A guide to Swiss cinemas, film festivals, directors, actors and award-winning films – plus famous film scenes that you might not have realised were shot in Switzerland.
Cinephiles will not be disappointed by Switzerland, with all tastes catered for by the country’s 280 cinemas.
As elsewhere, most Swiss cinemas supply what they think is in demand and, as a result, push Hollywood blockbusters – as can be seen from the most popular films in Switzerlandexternal link since 1995. But there is no shortage of arthouse fare, although this can be hard to find outside cities. Around 5% of cinema tickets are for Swiss films.
To discover what’s running where and when, go to Cinemanexternal link, Switzerland’s largest cinema platform. Newspapers also have listings on certain days. For Swiss films, go to the national film promotion agency.external link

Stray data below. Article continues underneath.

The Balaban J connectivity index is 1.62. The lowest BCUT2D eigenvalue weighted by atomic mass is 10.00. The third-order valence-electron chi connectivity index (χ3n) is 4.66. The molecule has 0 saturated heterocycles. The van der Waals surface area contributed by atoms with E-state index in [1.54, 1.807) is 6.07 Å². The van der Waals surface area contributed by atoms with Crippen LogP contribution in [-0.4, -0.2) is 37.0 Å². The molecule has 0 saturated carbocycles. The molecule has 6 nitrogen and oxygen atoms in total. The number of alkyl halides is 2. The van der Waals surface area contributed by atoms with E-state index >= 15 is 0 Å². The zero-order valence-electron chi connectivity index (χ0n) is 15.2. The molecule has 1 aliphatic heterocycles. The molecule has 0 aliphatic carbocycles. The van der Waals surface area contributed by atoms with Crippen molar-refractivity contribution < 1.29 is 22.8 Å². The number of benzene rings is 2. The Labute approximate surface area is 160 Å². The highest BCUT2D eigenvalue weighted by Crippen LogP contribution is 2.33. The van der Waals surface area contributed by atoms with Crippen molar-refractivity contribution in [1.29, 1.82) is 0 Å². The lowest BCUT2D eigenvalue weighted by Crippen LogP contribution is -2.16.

Most Swiss cinemas are comfortable and technically well-equipped – but they can be expensive. While the average ticket costs around CHF16 ($15.75), in cities it can be as much as CHF19 (with 3D films costing an extra CHF2 and 3D glasses another CHF3).
That said, various concessions are available for students, pensioners, families etc. Also, many cinemas offer cheap rates to everyone on Mondays. Two of the main Swiss cinema chains, Quinnieexternal link and Kitagexternal link, both offer discounted cinema cards for ten films. Most cinemas offer online booking.
One aspect unique to Swiss cinemas is how they deal with foreign films. Until quite recently, Switzerland – unlike neighbouring countries – preferred to subtitle foreign films. 2007 was the tipping point when more tickets were sold for dubbed films than subtitled films. Since then the trend has increased towards dubbing (which is cheaper for Swiss distributors as they just use the already dubbed copies in Germany, France and Italy).